Far too many businesses are inadvertently putting themselves at risk of being caught out by a type of computer virus known as ‘Ransomware’. If infected the implications can be costly, either from the financial ransom demanded or from the downtime whilst the problem is being resolved. Both have a negative impact to the business. This need not be so. It takes just a number of straightforward steps to avoid an attack.
What is Ransomware and what does it do?
Ransomware is malware that installs on an unsuspecting victim’s computer. It is generally carried out using a Trojan that has malicious data disguised as a legitimate file. This commonly appears as an attachment to an email and when opened, it proceeds to attack and encrypt the local computer files, and any network data the user has access to, then demands a ransom payment for the decryption code which enables the files to be restored.
The first indication that a victim may be aware they’ve been subjected to ransomware is when their system locks up and a message is displayed demanding a payment to unlock it. If they have been infected by ‘simple’ ransomware and have a degree of IT knowledge they may be able to reverse the process.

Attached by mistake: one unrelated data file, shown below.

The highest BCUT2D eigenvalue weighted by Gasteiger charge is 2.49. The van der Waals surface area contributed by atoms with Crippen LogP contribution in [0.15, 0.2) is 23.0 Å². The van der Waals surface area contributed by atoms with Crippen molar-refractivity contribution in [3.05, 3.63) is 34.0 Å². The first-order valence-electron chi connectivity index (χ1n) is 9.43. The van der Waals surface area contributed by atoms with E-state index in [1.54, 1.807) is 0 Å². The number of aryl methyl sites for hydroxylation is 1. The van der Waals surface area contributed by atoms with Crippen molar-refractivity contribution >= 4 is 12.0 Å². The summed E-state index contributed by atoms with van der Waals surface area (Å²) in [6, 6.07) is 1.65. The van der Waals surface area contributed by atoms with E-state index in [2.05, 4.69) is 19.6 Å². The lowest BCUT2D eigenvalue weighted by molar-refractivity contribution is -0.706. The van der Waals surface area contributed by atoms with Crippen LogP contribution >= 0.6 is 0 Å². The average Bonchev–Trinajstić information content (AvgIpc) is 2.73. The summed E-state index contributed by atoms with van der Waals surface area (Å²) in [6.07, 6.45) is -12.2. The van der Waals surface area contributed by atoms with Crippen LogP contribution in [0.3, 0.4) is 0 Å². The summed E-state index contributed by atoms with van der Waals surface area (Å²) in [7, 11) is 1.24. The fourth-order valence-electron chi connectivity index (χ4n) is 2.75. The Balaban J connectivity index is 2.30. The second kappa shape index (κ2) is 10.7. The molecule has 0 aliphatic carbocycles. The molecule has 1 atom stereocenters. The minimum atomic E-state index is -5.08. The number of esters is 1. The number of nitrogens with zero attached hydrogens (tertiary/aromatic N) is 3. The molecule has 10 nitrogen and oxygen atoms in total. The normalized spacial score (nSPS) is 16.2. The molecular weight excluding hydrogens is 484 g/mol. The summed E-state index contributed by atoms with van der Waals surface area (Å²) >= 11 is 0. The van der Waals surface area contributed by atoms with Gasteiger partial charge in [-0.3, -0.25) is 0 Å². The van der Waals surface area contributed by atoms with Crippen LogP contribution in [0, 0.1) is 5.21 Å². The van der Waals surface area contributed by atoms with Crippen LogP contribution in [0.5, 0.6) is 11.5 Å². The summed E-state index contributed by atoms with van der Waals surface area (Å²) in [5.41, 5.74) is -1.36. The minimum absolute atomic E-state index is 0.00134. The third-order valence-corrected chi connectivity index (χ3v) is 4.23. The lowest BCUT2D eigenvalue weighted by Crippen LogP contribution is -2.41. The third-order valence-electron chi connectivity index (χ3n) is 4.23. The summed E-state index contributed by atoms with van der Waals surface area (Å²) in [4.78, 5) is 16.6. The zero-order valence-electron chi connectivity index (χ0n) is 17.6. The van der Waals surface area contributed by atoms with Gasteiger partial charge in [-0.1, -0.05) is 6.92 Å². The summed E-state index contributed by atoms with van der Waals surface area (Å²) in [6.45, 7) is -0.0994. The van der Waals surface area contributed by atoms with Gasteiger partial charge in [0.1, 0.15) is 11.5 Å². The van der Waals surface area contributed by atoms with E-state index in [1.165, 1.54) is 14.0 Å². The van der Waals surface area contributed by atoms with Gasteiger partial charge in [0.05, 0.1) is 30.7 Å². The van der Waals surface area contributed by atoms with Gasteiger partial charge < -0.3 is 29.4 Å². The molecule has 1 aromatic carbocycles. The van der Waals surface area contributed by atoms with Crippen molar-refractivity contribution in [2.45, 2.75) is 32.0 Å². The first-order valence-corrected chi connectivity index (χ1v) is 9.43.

However, more advanced malware encrypts the files in such a way that they become inaccessible to the victim and a ransom payment is demanded to decrypt them.
Depending on the setup of the computers and network it’s possible for ransomware to encrypt the computer’s local hard drive, or data across the network, reaching further and creating even more havoc.
What can or should you be doing about ransomware?
Your backup procedures are key to the swift recovery from a ransomware attack.
For a restore from back up to be effective there must be a serialised backup policy. The danger is backing up infected files. Older versions of the backup must be available in case recent versions are corrupted or encrypted.
Best practice includes storing backups offline or using proper backup programs, just copying files to a USB drive and leaving this plugged into your PC or server make these files just as vulnerable; most strains of ransomware will encrypt data that is connected to networks or removable drives.
Frequency of backups should also be considered so that recent files can be restored rather than risk losing days, weeks or months of work. You should also check that backup routines have completed successfully and not assume they are working, and occasionally perform test restores of some files so if it comes to it you know data can be restored.
“We were recently hit by a ransomware virus and most of the company’s data on the server was encrypted and inaccessible. Fortunately with TLP Technology’s recommended backup routine in place they were able to speedily recover all of our data with minimal impact to productivity. We were extremely happy with how they handled the ransomware attack” Nikola Blenman
Ransomware isn’t something new. Were were talking about the CryptoLocker Ransomware Virus in 2013.